Understanding Population Health and Public Health
The terms “population health” and “public health” sound similar. If you’ve used them interchangeably, you’re not alone. The similarities, both in name and concept, make it easy to overlook their nuanced differences. However, in order to have a productive conversation about the evolution of modern healthcare, it’s important to understand the distinction between these terms.
How Are They Similar?
Some of the confusion involving population health vs. public health stems from the fact that both focus on the health and wellness of a group or community. These concepts look beyond individual care to identify patterns of health and illness within groups of people. By monitoring trends, both population and public health seek to identify interventions or preventive models that can promote health, improve patient outcomes, and reduce overall costs.
Population health is concerned with the medical outcomes of individuals in a specific group with a similar characteristic. This can be defined by geographic location or by other factors such as ethnicity, chronic illness or disability, socioeconomic status, employment, and age. Of course, individuals may belong to multiple populations. When studying population health, researchers look at societal structures, attitudes, and common behaviors that might influence health outcomes with the goal of identifying patterns of determinants and, ultimately, identifying what can improve those outcomes.
Focusing on society at large, public health puts its attention on wellness programs and initiatives designed to prevent disease or injury. Researchers in this arena look to identify steps that can be taken to create conditions in which individuals can be healthy. The focus is often on large-scale initiatives such as smoking cessation, improved air quality, vaccinations, or management of disease outbreaks.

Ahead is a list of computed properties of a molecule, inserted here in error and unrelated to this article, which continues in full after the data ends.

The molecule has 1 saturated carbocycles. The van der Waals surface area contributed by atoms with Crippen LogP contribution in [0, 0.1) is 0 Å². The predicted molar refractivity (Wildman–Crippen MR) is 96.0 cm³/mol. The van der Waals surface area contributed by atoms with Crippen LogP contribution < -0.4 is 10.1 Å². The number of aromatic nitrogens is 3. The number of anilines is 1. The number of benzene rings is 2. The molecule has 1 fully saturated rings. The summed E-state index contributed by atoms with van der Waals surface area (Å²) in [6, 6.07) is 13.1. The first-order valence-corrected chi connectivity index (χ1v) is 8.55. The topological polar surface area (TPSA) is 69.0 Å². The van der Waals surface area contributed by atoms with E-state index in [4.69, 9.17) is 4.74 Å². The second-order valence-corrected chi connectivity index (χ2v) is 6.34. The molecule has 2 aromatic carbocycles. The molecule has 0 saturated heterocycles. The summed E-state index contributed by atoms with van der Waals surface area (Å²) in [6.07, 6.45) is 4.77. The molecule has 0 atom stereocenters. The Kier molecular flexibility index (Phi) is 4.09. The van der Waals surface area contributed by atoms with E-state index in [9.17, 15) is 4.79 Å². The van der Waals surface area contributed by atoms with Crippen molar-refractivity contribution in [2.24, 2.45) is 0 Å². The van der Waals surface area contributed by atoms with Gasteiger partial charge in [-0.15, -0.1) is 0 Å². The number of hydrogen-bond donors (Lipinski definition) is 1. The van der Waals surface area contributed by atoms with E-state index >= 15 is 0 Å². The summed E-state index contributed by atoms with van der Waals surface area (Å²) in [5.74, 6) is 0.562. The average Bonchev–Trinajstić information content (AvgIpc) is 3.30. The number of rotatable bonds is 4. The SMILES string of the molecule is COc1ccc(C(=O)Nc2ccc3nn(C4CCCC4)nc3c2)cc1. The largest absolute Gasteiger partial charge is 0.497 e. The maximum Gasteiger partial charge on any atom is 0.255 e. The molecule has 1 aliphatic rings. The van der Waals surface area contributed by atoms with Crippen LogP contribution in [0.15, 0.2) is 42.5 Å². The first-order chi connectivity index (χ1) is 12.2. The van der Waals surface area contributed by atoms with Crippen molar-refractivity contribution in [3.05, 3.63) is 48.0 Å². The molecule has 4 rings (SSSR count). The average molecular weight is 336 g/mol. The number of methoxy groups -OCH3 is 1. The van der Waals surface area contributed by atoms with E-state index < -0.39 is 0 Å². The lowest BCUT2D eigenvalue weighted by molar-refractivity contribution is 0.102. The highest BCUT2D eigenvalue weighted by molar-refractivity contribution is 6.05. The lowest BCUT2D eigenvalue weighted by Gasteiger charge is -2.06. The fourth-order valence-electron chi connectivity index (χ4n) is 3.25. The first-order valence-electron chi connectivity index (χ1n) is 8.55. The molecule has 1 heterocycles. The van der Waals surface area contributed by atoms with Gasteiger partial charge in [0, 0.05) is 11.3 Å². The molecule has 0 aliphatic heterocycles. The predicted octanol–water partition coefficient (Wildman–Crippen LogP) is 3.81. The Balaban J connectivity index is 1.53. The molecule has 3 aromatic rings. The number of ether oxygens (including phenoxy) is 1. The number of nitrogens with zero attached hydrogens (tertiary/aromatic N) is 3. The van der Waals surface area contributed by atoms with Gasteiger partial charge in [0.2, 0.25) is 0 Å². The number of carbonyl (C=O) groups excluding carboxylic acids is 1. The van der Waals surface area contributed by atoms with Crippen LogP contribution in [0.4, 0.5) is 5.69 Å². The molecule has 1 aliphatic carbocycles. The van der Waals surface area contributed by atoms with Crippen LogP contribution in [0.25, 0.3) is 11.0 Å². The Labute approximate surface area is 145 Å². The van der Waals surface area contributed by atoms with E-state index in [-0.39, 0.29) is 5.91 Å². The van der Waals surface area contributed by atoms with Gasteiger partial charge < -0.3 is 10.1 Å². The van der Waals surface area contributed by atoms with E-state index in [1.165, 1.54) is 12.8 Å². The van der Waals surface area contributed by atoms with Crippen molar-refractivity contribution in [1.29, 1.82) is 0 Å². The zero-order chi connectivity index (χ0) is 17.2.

The Role of Health IT in Population and Public Health
The era of digital health tools has made it easier to collect relevant data used to identify specific populations and the social detriments that impact them. Further, innovations like artificial intelligence can be used to sift through the data to more efficiently identify patterns, and later automate tasks that facilitate improved outcomes.
For example, PLSG portfolio company Mental Health Metrics uses statistical process management techniques to intervene in patient care before adverse events occur. A great example of the way health IT can be used for population health initiatives, this start-up provides early detection of a pending patient crisis and triggers a treatment sequence. In turn, the early intervention may translate to a more effective and less expensive approach.
Digital health tools also help collect data used to identify public health issues and then widely disseminate information related those issues. A great example of a company working within this space is another PLSG portfolio company, Health Monitoring Systems (HMS), which aggregates healthcare data from more than 600 U.S. hospital systems and 3,600 ambulatory systems in order to monitor and quickly identify emergent threats to community health. HMS’s novel weather-map-like design is the largest private repository of this data.
Both population health and public health play significant roles in upgrading healthcare systems by improving access, reducing costs, and enhancing outcomes. They are two powerful disciplines working to make meaningful changes to better meet the healthcare needs of individuals.